1978 After eight weeks at #1, "Night Fever" by the Bee Gees is finally bumped off, replaced by Yvonne Elliman's "If I Can't Have You," another song written by the Bee Gees and also featured on the Saturday Night Fever soundtrack.More
1970 The Beatles documentary Let It Be makes its theatrical debut. It is the last Beatles movie.
2019 Doris Day dies at 97.
2017 Portugal wins the Eurovision Song Contest for the first time when Salvador Sobral triumphs with the ballad "Amar Pelos Dois."
2016 Kristian Bush of Sugarland appears on the TLC reality series Say Yes To The Dress, where he is flummoxed by bridal culture. While shooting the episode, he is asked to write a new theme song for the show, which he does with "Forever Now (Say Yes)."
2016 Blake Shelton releases "Straight Outta Cold Beer," the third promotional single for his If I'm Honest album.
2012 Donald "Duck" Dunn (bass guitarist for Booker T. and the MGs) dies in his sleep at age 70 while on tour in Tokyo.
2008 Frank Sinatra gets his own stamp 10 years after his death. The 42 cent stamp features a young Sinatra in a snappy suit and fedora.
2008 The Turtles' Howard Kaylan and Mark Volman, better known as "Flo and Eddie," sue Capitol Records for allowing Ice Cube to sample the group's 1972 song "Buzzsaw" for Cube's 1992 hit "Jackin' For Beats."
2008 Rapper Remy Ma is sentenced to eight years in prison for assault, weapon possession and attempted coercion in conjunction with the shooting of a woman outside a Manhattan nightclub.
2006 Johnnie Wilder Jr. (lead vocalist of Heatwave) dies at age 56 of complications from paralysis (due to a 1979 car accident that left him paralyzed from the neck down).
2006 Ryan Vandeberghe announces that the Suicide Machines have broken up after 15 years.
2004 In an Australian radio interview, Gene Simmons of Kiss states of Islam: "This is a vile culture, and if you think for a second that it's willing to just live in the sands of God's armpit you've got another thing coming... they want to come and live right where you live and they think that you're evil." After a flood of angry calls from Muslims, Simmons claims he was speaking only of extremists.
2003 Tommy Chong of Cheech & Chong pleads guilty to selling drug paraphernalia over the Internet.
The Parents Music Resource Center (PMRC) holds a meeting in a Washington church where they foment support for their agenda: a ratings system for albums and concerts like those used for movies, and also to keep offensive album covers out of view in record stores. Their efforts lead to warning stickers on albums with offensive lyrics.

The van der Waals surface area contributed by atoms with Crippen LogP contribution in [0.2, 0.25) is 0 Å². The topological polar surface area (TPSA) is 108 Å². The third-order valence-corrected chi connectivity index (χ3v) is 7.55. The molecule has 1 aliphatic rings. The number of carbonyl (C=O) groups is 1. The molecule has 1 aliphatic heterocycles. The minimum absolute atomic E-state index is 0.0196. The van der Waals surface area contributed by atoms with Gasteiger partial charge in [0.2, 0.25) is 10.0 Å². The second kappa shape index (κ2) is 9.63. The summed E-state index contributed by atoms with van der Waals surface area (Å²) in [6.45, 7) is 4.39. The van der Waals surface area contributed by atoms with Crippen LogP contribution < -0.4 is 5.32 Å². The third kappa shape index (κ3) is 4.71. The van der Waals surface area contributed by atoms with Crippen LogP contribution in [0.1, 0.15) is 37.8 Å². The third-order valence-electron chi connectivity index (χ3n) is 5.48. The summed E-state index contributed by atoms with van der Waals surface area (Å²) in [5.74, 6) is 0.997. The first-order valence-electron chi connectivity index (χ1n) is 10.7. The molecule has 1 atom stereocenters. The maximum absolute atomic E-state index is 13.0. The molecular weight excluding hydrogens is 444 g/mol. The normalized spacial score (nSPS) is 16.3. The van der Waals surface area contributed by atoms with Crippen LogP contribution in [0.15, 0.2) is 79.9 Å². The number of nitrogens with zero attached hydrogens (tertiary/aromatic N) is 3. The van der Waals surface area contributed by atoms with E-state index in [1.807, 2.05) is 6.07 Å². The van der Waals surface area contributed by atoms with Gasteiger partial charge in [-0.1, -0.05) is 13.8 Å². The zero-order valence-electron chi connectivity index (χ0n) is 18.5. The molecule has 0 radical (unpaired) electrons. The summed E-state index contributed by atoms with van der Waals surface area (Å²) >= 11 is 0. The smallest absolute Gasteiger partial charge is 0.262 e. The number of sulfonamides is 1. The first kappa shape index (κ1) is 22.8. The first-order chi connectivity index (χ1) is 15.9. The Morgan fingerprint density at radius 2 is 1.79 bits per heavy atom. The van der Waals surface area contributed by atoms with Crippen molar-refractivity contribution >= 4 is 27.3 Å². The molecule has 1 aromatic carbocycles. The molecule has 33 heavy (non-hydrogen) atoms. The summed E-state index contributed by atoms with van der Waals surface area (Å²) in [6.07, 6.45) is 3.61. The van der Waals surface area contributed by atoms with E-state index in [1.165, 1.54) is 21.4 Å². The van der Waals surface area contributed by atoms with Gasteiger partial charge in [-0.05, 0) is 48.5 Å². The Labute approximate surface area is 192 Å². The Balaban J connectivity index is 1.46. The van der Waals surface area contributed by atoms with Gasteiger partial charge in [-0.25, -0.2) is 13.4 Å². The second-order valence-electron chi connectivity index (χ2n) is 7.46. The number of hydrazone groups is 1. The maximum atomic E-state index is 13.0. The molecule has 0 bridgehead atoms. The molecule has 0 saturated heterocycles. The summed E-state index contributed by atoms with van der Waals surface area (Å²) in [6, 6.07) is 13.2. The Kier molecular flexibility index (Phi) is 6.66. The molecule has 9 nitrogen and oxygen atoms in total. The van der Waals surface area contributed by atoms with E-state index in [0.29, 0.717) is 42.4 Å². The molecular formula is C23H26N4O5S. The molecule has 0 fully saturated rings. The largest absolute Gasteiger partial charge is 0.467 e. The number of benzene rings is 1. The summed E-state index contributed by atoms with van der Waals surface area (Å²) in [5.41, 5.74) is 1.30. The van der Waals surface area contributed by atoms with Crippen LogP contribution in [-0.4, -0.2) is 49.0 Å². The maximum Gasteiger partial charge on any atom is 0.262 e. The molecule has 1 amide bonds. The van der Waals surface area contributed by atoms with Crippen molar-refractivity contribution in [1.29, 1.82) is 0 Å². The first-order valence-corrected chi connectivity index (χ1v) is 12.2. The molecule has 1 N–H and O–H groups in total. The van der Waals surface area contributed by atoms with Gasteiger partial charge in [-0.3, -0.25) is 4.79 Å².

The National Parent Teacher Association brought the issue to a head by sending letters not just to politicians, but to their wives, three of whom organized the PMRC in April. They are: Tipper Gore, wife of Senator Al Gore and a mother of four. She gets fired up after hearing her 11-year-old daughter playing the Prince song "Darling Nikki." Susan Baker, wife of Treasury Secretary James Baker, whose moment of outrage comes when her 7-year-old daughter asks her to define the word "virgin" after hearing the Madonna song "Like A Virgin." A devout Christian, she likes classical music and country. Pam Howar, a former ad agency owner who is married to the powerful construction company owner Raymond Howar. She has been hearing offensive lyrics in the music played at her aerobics class, and becomes concerned when she notices her daughter listening to this music with "this punk look about her." Along with two other "Washington Wives," they send out letters to about 2,000 political movers and shakers culled from their Christmas card list, and also send copies to the media. The letter states: "Rock music has become pornographic and sexually explicit, but most parents are unaware of the words their children are listening to, dancing to, doing homework to, falling asleep to. Some rock groups advocate satanic rituals, the others sing of open rebellion against parental and other authority, others sing of killing babies." As examples, they cite "Darling Nikki" and also "Sugar Walls" by Sheena Easton, "Eat Me Alive" by Judas Priest, and "Animal (F--k Like a Beast)" by W.A.S.P. The letter hits the mark, getting a story in the Washington Post and other news outlets that mention the May 13 meeting to discuss "porn rock." The meeting, held at St. Columba's Episcopal Church, is attended by about 400 people, many of whom lend their support. The PMRC adds 17 more politically connected wives to their board, giving them enough clout to force a Senate hearing on the issue, which takes place September 19. John Denver, Frank Zappa, and Dee Snider of Twisted Sister testify in opposition to any kind of labeling, making the case that any kind of regulation could lead to censorship. In November, the Recording Industry Association of America (RIAA), which represents most record companies, agrees to voluntarily place warning stickers on albums deemed offensive, fending off legislation. The first stickers are small buttons that read, "Warning: Tone of this record unsuitable for minors." Over the first three years, only about 50 albums get stickered. It's not good enough for the PMRC, which threatens more action. In the summer of 1990, the RIAA changes the sticker to read, "Parental Advisory: Explicit Lyrics," which is later changed to "Parental Advisory: Explicit Content." The stickers succeed in keeping laws off the books regulating the music, but many stores, including Sears, J.C. Penney and WalMart, refuse to carry albums with the stickers. It becomes common practice for labels to release "clean" and "dirty" versions of albums, and also a marketing tactic: 2 Live Crew issue their As Nasty As They Wanna Be album in edited form as As Clean As They Wanna Be - most buyers opt for the nasty. Album covers also get less offensive, with Bon Jovi scrapping their wet T-shirt album cover of Slippery When Wet in favor of one with a wet garbage bag. In the digital age, there are no stickers but albums and tracks are clearly labelled as "explicit" on services like iTunes and Spotify.